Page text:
MTN settles with Nigeria

Company agrees to pay R764m ‘improperly repatriated’

An employee attends to a customer at an MTN shop in Johannesburg.
STAYING CONNECTED: An employee attends to a customer at an MTN shop in Johannesburg.
Image: Reuters

The Central Bank of Nigeria has reduced the amount it claims MTN improperly repatriated to SA from $8.1bn to $52.6m – about R764m at Thursday morning’s exchange rate of R14.52/$.

“MTN Nigeria and the Central Bank of Nigeria have agreed that they will resolve the matter on the basis that MTN Nigeria will pay the notional reversal amount without admission of liability,” the cellphone network said in a Sens statement on Thursday.

When its dispute with the central bank was announced in early September, MTN’s share price tumbled by more than a third from about R110 to R70.

MTN said it had provided documents to Nigerian officials which satisfied them that all but a $1bn (R14.52bn) preference share placement in 2008 had been done with the required approvals.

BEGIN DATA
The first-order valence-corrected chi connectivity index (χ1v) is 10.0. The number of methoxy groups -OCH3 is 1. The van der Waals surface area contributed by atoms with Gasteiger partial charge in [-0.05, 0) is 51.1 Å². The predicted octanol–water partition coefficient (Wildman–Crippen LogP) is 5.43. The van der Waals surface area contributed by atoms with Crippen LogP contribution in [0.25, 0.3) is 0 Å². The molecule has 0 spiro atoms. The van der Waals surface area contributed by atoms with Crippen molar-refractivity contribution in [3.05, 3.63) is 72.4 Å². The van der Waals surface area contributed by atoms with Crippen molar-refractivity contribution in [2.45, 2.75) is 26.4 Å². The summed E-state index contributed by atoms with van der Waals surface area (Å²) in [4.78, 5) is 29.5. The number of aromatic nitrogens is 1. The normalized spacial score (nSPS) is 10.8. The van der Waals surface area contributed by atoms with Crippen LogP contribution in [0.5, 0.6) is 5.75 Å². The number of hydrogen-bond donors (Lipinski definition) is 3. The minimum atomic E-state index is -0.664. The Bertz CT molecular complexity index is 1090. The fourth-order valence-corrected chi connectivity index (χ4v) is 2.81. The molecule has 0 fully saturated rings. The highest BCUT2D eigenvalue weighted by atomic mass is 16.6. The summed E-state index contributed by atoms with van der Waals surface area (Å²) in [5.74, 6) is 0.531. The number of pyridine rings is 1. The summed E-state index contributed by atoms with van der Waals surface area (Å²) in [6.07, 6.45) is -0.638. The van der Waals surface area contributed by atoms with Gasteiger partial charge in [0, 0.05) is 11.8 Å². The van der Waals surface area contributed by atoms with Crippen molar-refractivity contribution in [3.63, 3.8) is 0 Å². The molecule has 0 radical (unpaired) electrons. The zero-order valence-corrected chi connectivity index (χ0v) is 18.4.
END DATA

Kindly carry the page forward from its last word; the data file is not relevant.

The preference share placement, however, required “certificates of capital importation” which had received approval in principle, but not final regulatory approval from Nigeria’s central bank, MTN said.

To settle this dispute, MTN agreed to reverse the transaction at a net cost of about 19.2-billion naira, or about R764m.

“In terms of the resolution agreement, the Central Bank of Nigeria will regularise all the certificates of capital importation issued on the investment by shareholders of MTN Nigeria of circa $402,625,419 without regard to any historical disputes relating to those certificates of capital importation, thereby bringing to a final resolution all incidental disputes arising from this matter,” the MTN statement said.

It indicated that commercial banks implicated in the dispute have not been let off the hook yet.

The settlement with Nigeria’s central bank has also not ended MTN’s tax dispute with the country’s attorney-general.

“Shareholders are advised that the legal process initiated by MTN Nigeria for injunctive relief restraining the attorney general from taking further action in respect of its orders for back taxes is continuing.

“The attorney-general matter came up for initial mention before the Federal High Court of Nigeria Lagos Judicial Division on November 8 2018 and has been adjourned to February 7 2019,” the statement said.

“MTN Nigeria continues to maintain that its tax matters are up to date and no additional payment, as claimed by the attorney-general, is due, and consequently no provisions or contingent liabilities are being raised in the accounts of MTN Nigeria for the attorney-general back taxes claim.”